There are unique tasks involved with caring for hospitalized children. The following are strategies to limit confusion and chaos during this especially stressful time:

  • establish a realistic care coordination plan;
  • provide a more seamless discharge experience for the family;
  • ensure that case managers work on the discharge process as soon as possible; that may include explaining to families that their children may not be “perfectly well” on discharge and suggesting services that exist outside of the hospital setting.

Caring for hospitalized children involves a unique look at creating plans of care and keeping the family calm and informed, experts say.

A report from the American Academy of Pediatrics, titled “Physician’s Role in Coordinating Care of Hospitalized Children,” delves into ongoing challenges across the varied facilities in which children are hospitalized, principles to improve the coordination of care, and trends among expectations and practice.1

Whether it is a scheduled admission or an emergency, the hospitalization of a child is extremely stressful for the family. Deciding at admission which physician to designate as the final decision-maker can limit confusion and chaos, establish a clear care plan, and provide for a more seamless experience for the family.

In more and more cases, there is a hospitalist service, notes report author Daniel Rauch, MD, FAAP, SFHM, professor of pediatrics at Tufts University School of Medicine and chief of pediatric hospital medicine at The Floating Hospital for Children at Tufts Medical Center in Boston.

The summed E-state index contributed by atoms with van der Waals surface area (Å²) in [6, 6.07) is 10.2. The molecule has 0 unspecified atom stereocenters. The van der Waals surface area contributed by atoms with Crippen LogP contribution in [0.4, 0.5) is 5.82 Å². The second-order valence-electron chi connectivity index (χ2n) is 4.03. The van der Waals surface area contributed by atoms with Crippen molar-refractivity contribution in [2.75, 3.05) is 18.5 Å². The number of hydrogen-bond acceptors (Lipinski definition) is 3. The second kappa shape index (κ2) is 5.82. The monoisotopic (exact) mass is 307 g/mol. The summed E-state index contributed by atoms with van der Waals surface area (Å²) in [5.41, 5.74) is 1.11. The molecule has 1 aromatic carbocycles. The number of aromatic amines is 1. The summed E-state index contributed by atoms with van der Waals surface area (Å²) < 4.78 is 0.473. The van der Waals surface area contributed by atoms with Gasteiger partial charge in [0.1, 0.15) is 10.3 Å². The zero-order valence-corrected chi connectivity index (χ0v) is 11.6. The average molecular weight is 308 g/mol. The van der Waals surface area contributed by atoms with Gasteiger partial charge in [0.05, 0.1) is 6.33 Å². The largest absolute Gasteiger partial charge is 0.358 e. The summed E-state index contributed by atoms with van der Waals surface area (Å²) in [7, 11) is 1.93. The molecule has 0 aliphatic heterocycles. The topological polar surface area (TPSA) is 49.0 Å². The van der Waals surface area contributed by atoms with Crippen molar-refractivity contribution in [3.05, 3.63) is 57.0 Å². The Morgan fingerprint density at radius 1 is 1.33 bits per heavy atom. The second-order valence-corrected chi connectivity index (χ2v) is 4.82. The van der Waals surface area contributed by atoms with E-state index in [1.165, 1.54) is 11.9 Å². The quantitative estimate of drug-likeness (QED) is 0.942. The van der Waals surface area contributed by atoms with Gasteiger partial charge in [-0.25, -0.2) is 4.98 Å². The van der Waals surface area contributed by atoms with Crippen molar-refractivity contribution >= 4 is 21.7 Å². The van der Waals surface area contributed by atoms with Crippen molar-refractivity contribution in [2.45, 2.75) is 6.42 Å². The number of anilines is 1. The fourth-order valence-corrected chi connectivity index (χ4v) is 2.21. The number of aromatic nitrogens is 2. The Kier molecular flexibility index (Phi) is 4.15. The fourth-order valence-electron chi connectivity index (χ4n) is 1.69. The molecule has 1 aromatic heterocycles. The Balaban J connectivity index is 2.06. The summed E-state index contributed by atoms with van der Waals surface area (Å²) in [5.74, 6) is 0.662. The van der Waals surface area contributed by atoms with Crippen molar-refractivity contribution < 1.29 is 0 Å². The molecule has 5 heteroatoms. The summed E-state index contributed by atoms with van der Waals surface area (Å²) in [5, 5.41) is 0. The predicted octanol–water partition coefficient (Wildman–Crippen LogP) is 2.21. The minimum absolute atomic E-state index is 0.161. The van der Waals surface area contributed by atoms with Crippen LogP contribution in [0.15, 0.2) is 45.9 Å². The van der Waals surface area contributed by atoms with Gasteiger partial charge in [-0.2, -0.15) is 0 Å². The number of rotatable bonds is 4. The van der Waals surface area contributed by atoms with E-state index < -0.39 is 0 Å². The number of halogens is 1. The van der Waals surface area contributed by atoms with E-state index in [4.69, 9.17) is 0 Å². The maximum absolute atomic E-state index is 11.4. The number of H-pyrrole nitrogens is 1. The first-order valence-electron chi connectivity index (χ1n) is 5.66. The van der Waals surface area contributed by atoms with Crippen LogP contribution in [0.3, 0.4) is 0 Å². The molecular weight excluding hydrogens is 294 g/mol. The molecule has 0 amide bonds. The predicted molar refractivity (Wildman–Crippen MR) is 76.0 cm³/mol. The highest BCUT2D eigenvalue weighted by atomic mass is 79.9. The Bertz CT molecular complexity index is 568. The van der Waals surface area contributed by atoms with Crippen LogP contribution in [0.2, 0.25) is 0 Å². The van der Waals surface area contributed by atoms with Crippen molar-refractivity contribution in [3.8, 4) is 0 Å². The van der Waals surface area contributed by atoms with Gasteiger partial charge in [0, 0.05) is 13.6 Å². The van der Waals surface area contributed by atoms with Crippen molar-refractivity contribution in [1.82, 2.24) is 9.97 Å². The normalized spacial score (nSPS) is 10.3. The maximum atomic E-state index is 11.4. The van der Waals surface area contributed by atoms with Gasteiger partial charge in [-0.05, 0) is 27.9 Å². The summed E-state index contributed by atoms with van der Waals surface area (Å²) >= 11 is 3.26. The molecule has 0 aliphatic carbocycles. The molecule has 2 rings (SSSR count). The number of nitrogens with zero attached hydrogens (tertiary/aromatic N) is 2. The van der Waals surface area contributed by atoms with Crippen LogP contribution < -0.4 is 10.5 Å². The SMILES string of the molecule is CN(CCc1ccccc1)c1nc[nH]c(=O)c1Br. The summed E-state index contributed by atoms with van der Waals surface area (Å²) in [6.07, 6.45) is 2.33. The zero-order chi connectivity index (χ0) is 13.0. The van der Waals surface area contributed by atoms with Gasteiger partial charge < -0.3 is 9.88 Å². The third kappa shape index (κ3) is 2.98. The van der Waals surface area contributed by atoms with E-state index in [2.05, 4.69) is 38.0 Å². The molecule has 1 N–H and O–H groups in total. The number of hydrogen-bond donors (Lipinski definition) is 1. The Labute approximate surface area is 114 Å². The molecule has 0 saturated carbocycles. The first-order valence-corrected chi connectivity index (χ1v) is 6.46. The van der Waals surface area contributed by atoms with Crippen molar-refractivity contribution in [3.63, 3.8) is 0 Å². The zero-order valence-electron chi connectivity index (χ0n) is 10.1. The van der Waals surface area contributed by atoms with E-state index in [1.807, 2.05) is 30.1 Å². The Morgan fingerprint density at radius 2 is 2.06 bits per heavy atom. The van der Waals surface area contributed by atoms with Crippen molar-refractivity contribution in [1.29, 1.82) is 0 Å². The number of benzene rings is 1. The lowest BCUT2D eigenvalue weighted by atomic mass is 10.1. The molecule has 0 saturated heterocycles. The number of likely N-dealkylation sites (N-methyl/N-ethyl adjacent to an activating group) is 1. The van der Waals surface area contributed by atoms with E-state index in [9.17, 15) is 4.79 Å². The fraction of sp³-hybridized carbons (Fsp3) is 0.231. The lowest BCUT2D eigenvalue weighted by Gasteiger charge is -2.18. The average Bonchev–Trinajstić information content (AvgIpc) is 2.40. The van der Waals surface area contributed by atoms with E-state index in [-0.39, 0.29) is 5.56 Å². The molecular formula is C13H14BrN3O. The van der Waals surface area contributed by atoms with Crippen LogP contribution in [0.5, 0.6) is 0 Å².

“With the hospitalist, they’re the manager of the hospitalized patient and the subspecialist. Although they may have other people do consults, the hospitalist is the primary decision-maker,” he says. “It’s helpful for parents to know who is the one in charge. There’s times that a patient may get a surgical consult and the surgical team says they’re free to leave the hospital, but I may have to tell them the child is not leaving even though they don’t need surgery.”

The following are four specific ways nurse case managers can work with families during especially difficult hospitalizations:

• Watch for gaps among providers in unscheduled pediatric admissions.

Because the primary care physician may be unaware of the necessity for hospitalization, watch out for potential gaps in the patient’s care. When something happens that shakes up the family, it is critical that the care plan involve the patient’s primary care physician.